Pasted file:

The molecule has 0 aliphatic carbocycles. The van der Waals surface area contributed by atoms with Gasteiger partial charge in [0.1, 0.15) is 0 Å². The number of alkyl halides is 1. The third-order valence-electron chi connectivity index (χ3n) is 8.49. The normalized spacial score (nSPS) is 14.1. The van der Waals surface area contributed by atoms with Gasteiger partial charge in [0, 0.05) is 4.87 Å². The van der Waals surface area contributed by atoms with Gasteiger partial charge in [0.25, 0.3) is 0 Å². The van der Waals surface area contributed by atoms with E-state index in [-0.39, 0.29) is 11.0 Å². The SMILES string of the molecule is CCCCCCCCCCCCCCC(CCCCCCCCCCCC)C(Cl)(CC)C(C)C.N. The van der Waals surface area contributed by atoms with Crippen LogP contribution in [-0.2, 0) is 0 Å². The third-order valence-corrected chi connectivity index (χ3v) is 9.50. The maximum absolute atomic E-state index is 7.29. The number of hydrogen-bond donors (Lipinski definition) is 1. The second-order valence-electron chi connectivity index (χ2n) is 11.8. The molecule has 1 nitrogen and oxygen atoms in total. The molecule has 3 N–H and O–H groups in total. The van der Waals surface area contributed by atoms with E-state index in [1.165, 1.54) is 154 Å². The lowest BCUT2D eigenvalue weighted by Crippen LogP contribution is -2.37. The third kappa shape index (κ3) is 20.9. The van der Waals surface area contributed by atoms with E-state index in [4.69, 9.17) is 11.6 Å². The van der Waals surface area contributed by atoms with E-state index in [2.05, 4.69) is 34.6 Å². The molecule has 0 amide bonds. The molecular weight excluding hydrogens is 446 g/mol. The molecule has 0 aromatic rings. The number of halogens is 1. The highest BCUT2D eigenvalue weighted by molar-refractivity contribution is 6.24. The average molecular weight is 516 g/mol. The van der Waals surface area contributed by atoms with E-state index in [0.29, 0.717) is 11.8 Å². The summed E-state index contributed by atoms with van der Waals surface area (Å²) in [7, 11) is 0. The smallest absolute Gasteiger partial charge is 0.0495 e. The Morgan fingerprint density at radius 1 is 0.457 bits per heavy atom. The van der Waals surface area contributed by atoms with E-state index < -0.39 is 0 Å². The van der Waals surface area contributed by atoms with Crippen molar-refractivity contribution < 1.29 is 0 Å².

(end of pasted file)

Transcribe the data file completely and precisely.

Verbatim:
The molecule has 0 aliphatic carbocycles. The van der Waals surface area contributed by atoms with Gasteiger partial charge in [0.1, 0.15) is 0 Å². The number of alkyl halides is 1. The third-order valence-electron chi connectivity index (χ3n) is 8.49. The normalized spacial score (nSPS) is 14.1. The van der Waals surface area contributed by atoms with Gasteiger partial charge in [0, 0.05) is 4.87 Å². The van der Waals surface area contributed by atoms with Gasteiger partial charge in [0.25, 0.3) is 0 Å². The van der Waals surface area contributed by atoms with E-state index in [-0.39, 0.29) is 11.0 Å². The SMILES string of the molecule is CCCCCCCCCCCCCCC(CCCCCCCCCCCC)C(Cl)(CC)C(C)C.N. The van der Waals surface area contributed by atoms with Crippen LogP contribution in [-0.2, 0) is 0 Å². The third-order valence-corrected chi connectivity index (χ3v) is 9.50. The maximum absolute atomic E-state index is 7.29. The number of hydrogen-bond donors (Lipinski definition) is 1. The second-order valence-electron chi connectivity index (χ2n) is 11.8. The molecule has 1 nitrogen and oxygen atoms in total. The molecule has 3 N–H and O–H groups in total. The van der Waals surface area contributed by atoms with E-state index in [1.165, 1.54) is 154 Å². The lowest BCUT2D eigenvalue weighted by Crippen LogP contribution is -2.37. The third kappa shape index (κ3) is 20.9. The van der Waals surface area contributed by atoms with E-state index in [4.69, 9.17) is 11.6 Å². The van der Waals surface area contributed by atoms with E-state index in [2.05, 4.69) is 34.6 Å². The molecule has 0 amide bonds. The molecular weight excluding hydrogens is 446 g/mol. The molecule has 0 aromatic rings. The number of halogens is 1. The highest BCUT2D eigenvalue weighted by molar-refractivity contribution is 6.24. The average molecular weight is 516 g/mol. The van der Waals surface area contributed by atoms with E-state index in [0.29, 0.717) is 11.8 Å². The summed E-state index contributed by atoms with van der Waals surface area (Å²) in [7, 11) is 0. The smallest absolute Gasteiger partial charge is 0.0495 e. The Morgan fingerprint density at radius 1 is 0.457 bits per heavy atom. The van der Waals surface area contributed by atoms with E-state index < -0.39 is 0 Å². The van der Waals surface area contributed by atoms with Crippen molar-refractivity contribution < 1.29 is 0 Å².